Located on each end of the River Walk are clusters of Tennessee flags. Each cluster contains one large 12 x 18-foot flag, and eight smaller 5 x 8-foot flags for a total of 18 Tennessee flags. The 16 small flags represent Tennessee being the 16th state admitted to the union June 1, 1796. The two large flags represent the states bicentennial celebration.
The American flag is not flown in the mall since the park is an extension of the State Capitol, which flies the American Flag high above the Bicentennial Capitol Mall State Park.
On the South of Bicentennial Mall under railway trestle there is an area containing 31 vertical water fountains, one for each of the predominant waterways in Tennessee - The River Walk.
The River Walk is accented with a bowed and arched granite wall with inscriptions about Tennessee's waterways.
The fountains operate from April through October and is a great sanctuary for children from a summer heat.
The historic Tennessee State Capitol, designed by William Strickland, stands today much as it did when completed in 1859. Several areas have been restored to their 19th century appearance.
Hours: Monday-Firday 9 am - 4 pm. Closed all major holidays.
As part of the Bicentennial celebration, many Tennesseans reserved their place in history by purchasing commemorative bricks. These granite bricks with their names are placed along the Path of Volunteers, a central tree-lined granite walkway extending down both sides of the park and terminating at the Court of 3 Stars.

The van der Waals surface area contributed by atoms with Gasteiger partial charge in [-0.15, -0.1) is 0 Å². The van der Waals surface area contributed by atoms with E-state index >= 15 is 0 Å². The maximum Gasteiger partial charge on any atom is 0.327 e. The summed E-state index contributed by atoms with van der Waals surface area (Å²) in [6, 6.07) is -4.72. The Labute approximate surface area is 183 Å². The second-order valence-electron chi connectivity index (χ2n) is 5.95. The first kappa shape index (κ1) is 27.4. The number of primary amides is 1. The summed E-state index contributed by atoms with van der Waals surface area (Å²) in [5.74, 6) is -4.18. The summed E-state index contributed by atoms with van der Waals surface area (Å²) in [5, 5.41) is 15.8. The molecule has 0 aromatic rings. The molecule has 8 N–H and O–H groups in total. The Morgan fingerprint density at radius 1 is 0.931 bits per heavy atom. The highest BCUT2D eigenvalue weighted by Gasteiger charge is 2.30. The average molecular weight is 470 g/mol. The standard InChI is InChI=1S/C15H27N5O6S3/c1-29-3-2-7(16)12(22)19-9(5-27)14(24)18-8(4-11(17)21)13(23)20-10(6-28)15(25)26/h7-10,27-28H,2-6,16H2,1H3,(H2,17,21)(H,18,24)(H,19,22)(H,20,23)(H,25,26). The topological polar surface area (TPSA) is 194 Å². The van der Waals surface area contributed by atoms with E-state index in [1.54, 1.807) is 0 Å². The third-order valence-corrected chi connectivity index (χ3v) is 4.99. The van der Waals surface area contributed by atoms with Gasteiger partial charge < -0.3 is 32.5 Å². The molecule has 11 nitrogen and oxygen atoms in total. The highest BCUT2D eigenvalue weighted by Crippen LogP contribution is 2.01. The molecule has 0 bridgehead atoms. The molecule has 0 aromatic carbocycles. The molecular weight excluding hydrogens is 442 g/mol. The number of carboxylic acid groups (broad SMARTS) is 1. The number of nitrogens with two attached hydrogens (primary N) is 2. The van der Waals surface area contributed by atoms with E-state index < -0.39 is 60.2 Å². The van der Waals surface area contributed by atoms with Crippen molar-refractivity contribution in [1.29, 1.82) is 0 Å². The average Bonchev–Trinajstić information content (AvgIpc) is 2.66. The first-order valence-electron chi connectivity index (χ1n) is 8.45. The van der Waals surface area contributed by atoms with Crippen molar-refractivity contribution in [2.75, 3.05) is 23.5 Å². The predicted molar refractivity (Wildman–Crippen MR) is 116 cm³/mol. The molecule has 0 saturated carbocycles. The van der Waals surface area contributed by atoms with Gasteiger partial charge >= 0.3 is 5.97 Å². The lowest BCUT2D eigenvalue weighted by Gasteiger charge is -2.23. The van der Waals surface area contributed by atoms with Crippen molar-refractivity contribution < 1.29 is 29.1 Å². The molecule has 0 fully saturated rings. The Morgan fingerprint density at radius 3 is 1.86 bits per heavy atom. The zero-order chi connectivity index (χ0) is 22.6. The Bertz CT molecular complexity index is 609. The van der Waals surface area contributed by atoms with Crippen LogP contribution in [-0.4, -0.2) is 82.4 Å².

The planning area adjacent to the walkway is essentially level at the south end and becomes progressively more rolling and hilly rising to the highest mounds as the path reaches the northern part. These lands represent the varied topography across the state from the west to the mountains of the east. Native trees, shrubs, ferns, grasses and wildflowers along the walkway represent the diverse vegetation found across the state.
It seems to me that designer(s) of the Mall have a lot of imagination, great ideas, and love to Tennessee. One of these creations is the Walkway of Counties located on the east side of the park and that begins from the Court of 3 Stars leading south. The walkway is divided at points representing the three grand divisions of Tennessee – West, Middle, and East. Along the path are circular granite plaques, one for each Tennessee county with information about the time of county’s establishment, its sq. footage, and some moments of county’s history.
The Court of 3 Stars is surrounded with a 95-bell carillon representing Tennessee's musical heritage. The 95 bells represent the citizens of Tennessee's 95 counties. A 96th bell, known as the answer bell, is located on the grounds of the State Capitol and rings in answer to the 95 bells, symbolizing government answering to the people. The carillons are the largest in the world.
The Court of 3 Stars located at the northern end near Jefferson Street. Made of red, white and blue granite, this area represents the three grand divisions of the state - East, Middle and West Tennessee.
The World War II Memorial has large granite markers that give a brief history of such historic events as the bombing of Pearl Harbor, the Battle of the Bulge, as well as scenes from here in Tennessee by using sand blasting engravings of actual photographs on the markers.
Markers have the name to each of event, among them are Gratitude, Triumph, Courage, Conviction, Terror, Outrage, Resolve, Valor, Fortitude, Victory.